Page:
Polls are as discredited as they should be. So I’m thinking about writing my Guardian column next week about all the new metrics we have to take the pulse of the nation on the internet. Please help me out with numbers you follow.
None of these is representative or certainly scientific. And many of them can be manipulated — which is just the point of them; they put metrics in the hands of movements that use them to make themselves known: witness Ron Paul’s devoted cult and how they played YouTube like an organ. I speculated after Iowa that one reason for Obama’s success there was the campaign’s ability to organize a critical mass of young supporters in the social services.
The new internet campaign metrics also let us sense trends that aren’t so manipulable, if we know where to look.
Among these metrics (many tracked by TechPresident):
* Mainstream media coverage: Here‘s Daylife’s track of Clinton v Obama v Edwards in the last 30 days. It shows Clinton coverage is ahead in coverage until a surge in Obama’s around Iowa with a dropoff in Edwards’. This kind of analysis is possible now that all the coverage is being gathered and analyzed. Before, we couldn’t so easily measure the perspectives and prejudices of media coverage; now we can. Last April, I used cruder measures to show that the MSM narrative emphasized Obama while the polls still gave more attention to Clinton.
* Google searches: Here, in a chart representing December 2007 in the U.S., we see Clinton generally ahead of Obama but with her falling and then showing a resurgence. What do searches indicate? I think they can at least measure interest if not affection or affiliation.
* AdWords demand: You can get an idea of the market value for a keyword on Google AdWords. Clinton shows an average cost-per-click of $2.30-3.15 vs. $1.04-1.30 for Obama and $1.02-1.27 for Edwards. I’m not 100 percent sure how to interpret this — that is, what factors influence this (such as relative traffic) — but there is higher demand for the Clinton keyword. That’s a market speaking.
* Blog mentions: OK, we’re not representative but there are lots of us and what we say can be tracked via Blogpulse and Technorati. The other day, I tracked the “change” meme in the Obama campaign here. This chart shows Clinton ahead of Obama and Edwards until Iowa and now they’re even.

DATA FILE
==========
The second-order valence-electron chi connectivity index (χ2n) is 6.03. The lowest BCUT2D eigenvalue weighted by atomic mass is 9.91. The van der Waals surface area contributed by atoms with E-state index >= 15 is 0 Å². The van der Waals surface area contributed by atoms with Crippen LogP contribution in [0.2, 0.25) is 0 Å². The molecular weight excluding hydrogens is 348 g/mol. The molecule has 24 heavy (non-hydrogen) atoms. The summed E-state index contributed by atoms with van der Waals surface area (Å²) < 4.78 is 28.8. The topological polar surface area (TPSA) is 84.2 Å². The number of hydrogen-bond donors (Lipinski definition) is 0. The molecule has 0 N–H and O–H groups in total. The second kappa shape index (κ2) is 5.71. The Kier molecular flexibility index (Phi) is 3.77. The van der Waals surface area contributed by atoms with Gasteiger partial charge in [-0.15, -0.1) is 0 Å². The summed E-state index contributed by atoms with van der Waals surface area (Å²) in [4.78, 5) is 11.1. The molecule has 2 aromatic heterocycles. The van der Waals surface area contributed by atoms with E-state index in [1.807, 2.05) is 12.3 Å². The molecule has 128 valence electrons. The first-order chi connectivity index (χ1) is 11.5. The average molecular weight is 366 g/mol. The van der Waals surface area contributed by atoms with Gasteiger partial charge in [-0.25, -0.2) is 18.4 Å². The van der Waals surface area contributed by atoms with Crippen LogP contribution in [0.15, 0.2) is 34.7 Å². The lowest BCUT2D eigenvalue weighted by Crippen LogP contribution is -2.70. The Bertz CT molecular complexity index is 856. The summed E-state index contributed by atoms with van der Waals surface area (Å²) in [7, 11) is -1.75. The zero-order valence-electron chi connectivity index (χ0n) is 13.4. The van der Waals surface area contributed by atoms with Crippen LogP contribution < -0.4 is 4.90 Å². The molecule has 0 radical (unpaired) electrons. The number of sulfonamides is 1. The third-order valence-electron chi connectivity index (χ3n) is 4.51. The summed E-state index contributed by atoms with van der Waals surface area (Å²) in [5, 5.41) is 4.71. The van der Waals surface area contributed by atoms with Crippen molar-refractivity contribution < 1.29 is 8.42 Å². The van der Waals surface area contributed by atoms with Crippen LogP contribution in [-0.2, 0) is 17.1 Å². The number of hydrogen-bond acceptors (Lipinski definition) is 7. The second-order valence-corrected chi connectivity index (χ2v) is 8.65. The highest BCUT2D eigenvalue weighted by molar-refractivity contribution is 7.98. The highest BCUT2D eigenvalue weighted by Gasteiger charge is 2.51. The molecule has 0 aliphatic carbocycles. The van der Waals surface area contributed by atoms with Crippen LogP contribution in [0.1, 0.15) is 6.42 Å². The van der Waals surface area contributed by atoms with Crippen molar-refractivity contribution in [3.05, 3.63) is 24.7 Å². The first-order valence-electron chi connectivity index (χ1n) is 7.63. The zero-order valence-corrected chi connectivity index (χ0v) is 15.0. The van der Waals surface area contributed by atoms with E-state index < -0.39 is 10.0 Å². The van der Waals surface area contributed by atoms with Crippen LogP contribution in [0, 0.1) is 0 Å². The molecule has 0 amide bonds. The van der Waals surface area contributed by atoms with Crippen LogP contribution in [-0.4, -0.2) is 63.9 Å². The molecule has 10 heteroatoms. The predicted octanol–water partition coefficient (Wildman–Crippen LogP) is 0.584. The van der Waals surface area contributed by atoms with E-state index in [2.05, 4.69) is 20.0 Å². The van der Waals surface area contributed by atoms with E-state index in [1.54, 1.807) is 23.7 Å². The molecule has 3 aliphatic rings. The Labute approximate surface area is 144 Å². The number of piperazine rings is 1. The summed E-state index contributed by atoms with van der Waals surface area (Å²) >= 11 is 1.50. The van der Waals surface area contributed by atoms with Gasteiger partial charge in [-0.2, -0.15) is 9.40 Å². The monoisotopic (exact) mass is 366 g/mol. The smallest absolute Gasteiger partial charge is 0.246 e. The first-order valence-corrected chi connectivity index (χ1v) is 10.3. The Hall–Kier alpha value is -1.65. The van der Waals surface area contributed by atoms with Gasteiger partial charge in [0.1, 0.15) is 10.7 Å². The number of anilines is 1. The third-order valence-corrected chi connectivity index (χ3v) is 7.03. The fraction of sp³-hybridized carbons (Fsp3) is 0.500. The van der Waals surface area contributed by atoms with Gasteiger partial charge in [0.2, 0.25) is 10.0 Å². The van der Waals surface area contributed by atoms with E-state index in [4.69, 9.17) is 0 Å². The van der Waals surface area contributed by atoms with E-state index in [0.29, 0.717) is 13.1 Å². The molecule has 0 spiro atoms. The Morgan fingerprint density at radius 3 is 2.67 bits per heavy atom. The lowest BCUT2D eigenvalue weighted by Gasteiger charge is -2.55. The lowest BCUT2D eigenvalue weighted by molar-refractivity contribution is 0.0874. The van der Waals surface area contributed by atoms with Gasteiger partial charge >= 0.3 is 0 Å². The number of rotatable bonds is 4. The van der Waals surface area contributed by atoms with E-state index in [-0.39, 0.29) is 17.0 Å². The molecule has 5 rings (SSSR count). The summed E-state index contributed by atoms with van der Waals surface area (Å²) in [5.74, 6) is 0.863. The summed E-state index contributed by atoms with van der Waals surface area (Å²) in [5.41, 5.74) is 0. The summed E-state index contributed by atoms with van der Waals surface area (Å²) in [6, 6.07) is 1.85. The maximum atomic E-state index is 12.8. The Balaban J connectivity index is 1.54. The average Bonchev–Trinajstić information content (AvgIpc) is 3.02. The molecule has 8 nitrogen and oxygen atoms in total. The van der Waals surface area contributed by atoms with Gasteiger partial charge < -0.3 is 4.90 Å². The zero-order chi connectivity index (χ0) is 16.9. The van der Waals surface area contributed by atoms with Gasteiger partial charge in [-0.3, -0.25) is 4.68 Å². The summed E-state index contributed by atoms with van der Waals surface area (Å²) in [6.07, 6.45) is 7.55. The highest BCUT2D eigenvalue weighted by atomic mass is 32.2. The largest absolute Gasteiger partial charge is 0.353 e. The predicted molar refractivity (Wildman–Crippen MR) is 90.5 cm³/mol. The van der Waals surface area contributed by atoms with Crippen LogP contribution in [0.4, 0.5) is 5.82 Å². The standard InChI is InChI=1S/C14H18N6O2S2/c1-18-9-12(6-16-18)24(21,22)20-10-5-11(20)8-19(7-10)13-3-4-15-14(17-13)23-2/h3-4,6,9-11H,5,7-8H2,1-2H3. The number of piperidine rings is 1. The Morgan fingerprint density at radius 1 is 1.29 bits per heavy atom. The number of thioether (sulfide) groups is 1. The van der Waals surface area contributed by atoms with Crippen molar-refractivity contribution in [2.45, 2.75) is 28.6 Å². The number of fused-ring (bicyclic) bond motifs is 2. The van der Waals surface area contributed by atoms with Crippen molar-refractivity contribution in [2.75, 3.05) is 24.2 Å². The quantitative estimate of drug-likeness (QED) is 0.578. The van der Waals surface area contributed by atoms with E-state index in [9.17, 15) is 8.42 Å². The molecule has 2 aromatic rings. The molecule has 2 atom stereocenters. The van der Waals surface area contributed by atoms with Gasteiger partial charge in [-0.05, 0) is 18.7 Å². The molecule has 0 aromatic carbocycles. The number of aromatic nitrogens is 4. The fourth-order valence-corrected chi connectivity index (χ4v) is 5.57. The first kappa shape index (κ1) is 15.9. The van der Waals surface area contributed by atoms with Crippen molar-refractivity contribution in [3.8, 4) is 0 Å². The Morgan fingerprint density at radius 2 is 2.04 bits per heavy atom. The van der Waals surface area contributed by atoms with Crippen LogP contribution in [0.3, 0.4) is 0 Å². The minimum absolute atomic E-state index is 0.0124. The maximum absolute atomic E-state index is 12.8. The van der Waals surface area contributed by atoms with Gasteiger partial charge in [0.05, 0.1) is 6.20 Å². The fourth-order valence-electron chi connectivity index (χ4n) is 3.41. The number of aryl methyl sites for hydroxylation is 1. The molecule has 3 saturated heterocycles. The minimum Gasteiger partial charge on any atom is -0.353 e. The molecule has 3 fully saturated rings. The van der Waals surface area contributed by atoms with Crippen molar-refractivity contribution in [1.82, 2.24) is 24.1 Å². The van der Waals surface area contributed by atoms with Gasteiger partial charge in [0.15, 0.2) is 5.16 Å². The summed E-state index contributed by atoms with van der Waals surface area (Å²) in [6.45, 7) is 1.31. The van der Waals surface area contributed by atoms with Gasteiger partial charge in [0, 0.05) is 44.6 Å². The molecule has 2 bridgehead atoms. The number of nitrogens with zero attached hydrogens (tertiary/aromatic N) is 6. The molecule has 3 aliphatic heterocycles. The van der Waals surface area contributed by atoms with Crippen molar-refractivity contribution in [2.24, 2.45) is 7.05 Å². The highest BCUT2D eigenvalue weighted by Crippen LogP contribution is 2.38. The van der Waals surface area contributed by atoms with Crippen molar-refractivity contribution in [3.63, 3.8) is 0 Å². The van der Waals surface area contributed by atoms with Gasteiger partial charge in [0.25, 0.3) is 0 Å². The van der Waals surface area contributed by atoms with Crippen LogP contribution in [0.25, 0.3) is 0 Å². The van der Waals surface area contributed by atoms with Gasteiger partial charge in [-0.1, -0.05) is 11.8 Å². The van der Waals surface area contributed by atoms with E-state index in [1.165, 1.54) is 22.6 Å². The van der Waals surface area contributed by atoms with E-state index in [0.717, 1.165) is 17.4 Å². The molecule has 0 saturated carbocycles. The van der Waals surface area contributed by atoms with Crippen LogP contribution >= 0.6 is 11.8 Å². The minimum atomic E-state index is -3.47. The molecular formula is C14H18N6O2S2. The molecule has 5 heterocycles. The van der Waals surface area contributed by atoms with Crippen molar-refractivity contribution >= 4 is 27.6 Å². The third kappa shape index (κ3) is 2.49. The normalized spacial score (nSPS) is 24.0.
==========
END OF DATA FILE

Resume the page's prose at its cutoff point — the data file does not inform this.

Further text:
* Textual analysis: We get to analyze the candidates’ language as well. In this post, I took the transcript of the Democratic debate in New Hampshire and used Tagcrowd to find out that they used the word “change” more than “health” or “economy” or “iraq.”
* Video traffic: TubeMogul adds up YouTube views and shows Obama way ahead with 9.5m vs. 4.6m for Clinton and 4.5m for Edwards (on the GOP, Ron Paul beats them all with 10.5m followed by Huckabee with 4.8m — a surprise to me — Romney with 3.8m, Giuliani with 1.8m, and McCain with 1.2m)
* Microblogging traffic: Obama as 6,667 followers on Twitter, Edwards 4,167 (and his final post came two months ago), Clinton has a big 223 (not her medium, apparently). That is, two of the three said it’s not worth it.
* Social sites: TechPresident has been doing a great job tracking the candidates’ friends. On Facebook, Obama has long been ahead with 235k vs. 71k for Clinton and 35k for Edwards (on the Republican side, Paul is ahead with 72k and Huckabee comes in next with 40k). MySpace: Obama has long led with 225k vs. 162k for Clinton and 52k for Edwards (on the GOP side, Paul is again leader with 114k vs. 41k for McCain, 33k for Romney, and 28k for Huckabee).
* Donors: Of course, we always have money. A recent AP story said that Clinton raised $24 million in the latest quarter vs. $22.5m for Obama and $4.5m for Edwards (the Washington Post said that Clinton and Obama each raised more than $100m in 2007). The other important story is the number of donors. Obama was doing a great job getting lots of small donors — who, as I said here, became invested in the campaign. But USA Today said that for July to September, Clinton exceeded him, 100k to 93k.
* Prediction markets: NewsFuture’s market has a dead heat for the Democratic race — Obama 50% to Clinton 49% (on the Republican side, McCain leads at 44% with Giuliani next at 25%). By the way, whoever wins that race, NewsFuture’s predictors give the Democrats a 65% change of winning in the fall. InTrade is more complex with lots of contracts that get a market value. For the nomination, Clinton’s contracts are on top at 56.8 over Obama at 40.8 and Edwards 1.5. For the November election, Clinton’s contracts are selling for 37.2 vs. Obama for 25.0, McCain 17.6, Giuliani 6.5, Huckabee 4.4, Edwards 0.5.
* Odds: Linesmaker‘s rundown in another market: Clinton 7-5, Obama 2-1, McCain 7-2, Giuliani 8-1, Romney 15-1, Edwards 30-1, Thompson 50-1 — and Michael Bloomberg 5-1.
What other metrics do you know of and follow?
So what does all this tell us? Who the hell knows? The truth is that there is no reliable predictor — certainly not the polls. But there are many ways to try to sniff out trends and many ways to organize people to make those trends happen.